I think one of the ways the ideological line was crafted and advanced was through RightsCon (aptly named, as it is a con using rights as a cover). This will be back again this fall. Here the Silicon Valley regulars leading the charge like EFF (John Perry Barlow) took advantage of the fact that the Ebay VP's wife, Elaine Donahoe, as an Obama bundler, was named as US ambasador to the UN Human Rights Council in Geneva. She still holds that post. And that office has been used to advance Internet Freedom, in part understood in the classic way, but also as a toehold to give MacKinnon a platform and slip in the "net neutrality" stuff and anti-SOPA and anti-CISPA work.
At this Rightscon, Silicon Valley was able to bring in all the top human rights officials, like the Assistant Secretary of State for Human Rights Michael Posner (whom I've known and worked closely with for some 30 years) and all the leading human rights groups, and lobby them to their heart's content with no outside critics, trying to convert them to their vision of "Internet freedom". They didn't succeed in totalling throwing these people to adopt "net neutrality" -- but they didn't have to, as the purpose was to soften them up to the approach of moral equivalence between control of the Internet by China and Russia and "control of the Internet" through something like SOPA. The result was collaboration, many more meetings to come, and of course, the deploying of budgets.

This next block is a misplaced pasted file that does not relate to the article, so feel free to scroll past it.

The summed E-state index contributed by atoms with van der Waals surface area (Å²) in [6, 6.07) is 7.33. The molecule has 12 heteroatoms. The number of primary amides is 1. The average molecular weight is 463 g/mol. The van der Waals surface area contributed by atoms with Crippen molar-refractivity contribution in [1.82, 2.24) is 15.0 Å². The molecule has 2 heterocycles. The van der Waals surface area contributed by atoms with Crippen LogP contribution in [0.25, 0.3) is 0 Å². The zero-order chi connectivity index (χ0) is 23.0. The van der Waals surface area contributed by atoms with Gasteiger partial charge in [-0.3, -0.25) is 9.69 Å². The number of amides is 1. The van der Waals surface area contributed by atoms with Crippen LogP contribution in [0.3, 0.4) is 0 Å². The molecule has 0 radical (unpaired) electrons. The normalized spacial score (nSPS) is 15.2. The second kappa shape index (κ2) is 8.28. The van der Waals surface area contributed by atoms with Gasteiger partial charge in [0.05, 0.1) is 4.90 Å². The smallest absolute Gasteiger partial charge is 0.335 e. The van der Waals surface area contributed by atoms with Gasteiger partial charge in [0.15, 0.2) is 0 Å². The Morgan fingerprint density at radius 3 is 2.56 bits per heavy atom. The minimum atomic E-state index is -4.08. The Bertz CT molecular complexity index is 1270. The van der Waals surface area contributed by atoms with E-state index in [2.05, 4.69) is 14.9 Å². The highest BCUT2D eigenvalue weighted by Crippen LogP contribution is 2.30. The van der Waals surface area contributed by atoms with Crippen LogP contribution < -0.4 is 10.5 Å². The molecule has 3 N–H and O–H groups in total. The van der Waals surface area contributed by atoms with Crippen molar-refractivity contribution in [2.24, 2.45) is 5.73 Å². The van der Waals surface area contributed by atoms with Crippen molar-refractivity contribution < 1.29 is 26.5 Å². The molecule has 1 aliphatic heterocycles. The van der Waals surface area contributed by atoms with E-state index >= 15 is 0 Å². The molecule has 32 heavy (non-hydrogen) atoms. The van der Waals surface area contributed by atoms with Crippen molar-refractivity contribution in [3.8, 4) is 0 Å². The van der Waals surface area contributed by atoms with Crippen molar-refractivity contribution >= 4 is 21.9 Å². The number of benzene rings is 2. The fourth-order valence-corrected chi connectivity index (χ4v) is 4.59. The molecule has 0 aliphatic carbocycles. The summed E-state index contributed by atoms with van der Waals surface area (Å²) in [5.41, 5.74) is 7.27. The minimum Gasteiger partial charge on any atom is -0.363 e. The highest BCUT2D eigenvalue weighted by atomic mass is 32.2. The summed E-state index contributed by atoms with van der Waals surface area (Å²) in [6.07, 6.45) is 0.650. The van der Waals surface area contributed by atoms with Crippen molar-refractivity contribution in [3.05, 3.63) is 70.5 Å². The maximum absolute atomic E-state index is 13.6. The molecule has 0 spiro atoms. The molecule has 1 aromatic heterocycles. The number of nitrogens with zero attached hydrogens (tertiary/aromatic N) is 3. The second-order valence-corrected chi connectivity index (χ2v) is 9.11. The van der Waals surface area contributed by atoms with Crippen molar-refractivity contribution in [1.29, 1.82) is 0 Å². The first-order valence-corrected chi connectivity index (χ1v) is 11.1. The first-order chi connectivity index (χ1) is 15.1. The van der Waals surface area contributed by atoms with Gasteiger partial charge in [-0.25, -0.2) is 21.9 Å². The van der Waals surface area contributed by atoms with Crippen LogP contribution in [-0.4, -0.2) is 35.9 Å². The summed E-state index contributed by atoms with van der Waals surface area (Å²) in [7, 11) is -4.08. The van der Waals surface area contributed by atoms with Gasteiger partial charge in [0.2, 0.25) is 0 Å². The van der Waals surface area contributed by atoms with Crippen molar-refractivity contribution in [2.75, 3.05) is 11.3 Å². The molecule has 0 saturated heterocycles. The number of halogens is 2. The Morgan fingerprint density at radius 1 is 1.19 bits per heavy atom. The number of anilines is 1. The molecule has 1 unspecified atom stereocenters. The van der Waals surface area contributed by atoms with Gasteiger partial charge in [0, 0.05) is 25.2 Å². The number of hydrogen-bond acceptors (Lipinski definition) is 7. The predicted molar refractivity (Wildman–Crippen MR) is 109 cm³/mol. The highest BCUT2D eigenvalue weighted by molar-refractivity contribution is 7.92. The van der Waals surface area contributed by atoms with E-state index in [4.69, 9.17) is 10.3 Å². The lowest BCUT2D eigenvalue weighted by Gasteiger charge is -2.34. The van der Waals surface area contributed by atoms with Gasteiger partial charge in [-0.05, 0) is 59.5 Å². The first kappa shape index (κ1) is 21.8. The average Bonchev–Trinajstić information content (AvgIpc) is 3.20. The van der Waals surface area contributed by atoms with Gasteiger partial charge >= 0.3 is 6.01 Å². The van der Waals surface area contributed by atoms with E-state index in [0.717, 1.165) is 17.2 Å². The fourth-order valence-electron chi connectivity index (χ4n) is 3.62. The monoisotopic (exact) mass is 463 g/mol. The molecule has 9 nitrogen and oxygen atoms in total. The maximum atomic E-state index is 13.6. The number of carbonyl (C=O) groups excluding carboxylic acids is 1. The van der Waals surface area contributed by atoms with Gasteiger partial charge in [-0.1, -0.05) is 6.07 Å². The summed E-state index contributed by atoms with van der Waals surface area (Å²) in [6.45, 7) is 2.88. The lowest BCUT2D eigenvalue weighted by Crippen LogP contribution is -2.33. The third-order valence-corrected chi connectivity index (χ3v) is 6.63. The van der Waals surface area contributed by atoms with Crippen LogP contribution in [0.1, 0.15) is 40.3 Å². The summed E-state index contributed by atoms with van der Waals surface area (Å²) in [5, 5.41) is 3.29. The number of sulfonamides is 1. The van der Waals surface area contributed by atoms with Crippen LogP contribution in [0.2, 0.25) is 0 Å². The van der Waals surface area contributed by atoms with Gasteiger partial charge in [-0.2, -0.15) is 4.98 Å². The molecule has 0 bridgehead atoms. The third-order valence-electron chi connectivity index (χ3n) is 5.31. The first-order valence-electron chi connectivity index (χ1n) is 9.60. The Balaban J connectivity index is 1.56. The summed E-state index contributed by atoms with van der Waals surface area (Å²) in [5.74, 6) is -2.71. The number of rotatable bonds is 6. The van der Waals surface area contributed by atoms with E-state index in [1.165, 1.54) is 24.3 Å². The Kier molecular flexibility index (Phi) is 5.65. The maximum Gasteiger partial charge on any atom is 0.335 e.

I don't know who will fill Posner's post now that he is leaving. He and several other key human rights leaders like Harold Koh, the legal advisor, and Samantha Power, the democracy staff person at the National Security Council, are leaving. Maybe they don't feel they can justify drones. Or Bradley Manning's pre-trial detention. Or any number of things. I will be very, very interested to see who gets in that spot at DRL, whether it will be one of these very copyleftist-primed cadres or whether it will a a veteran style civil rights leader like Gay McDougall. In a way, it doesn't matter, as this office already has Dan Baer in charge of the Internet Freedom portfolio, and he may be friendly to all the copyleftist types, but he is under adult supervision at State that means he cannot go too far with this (I hope).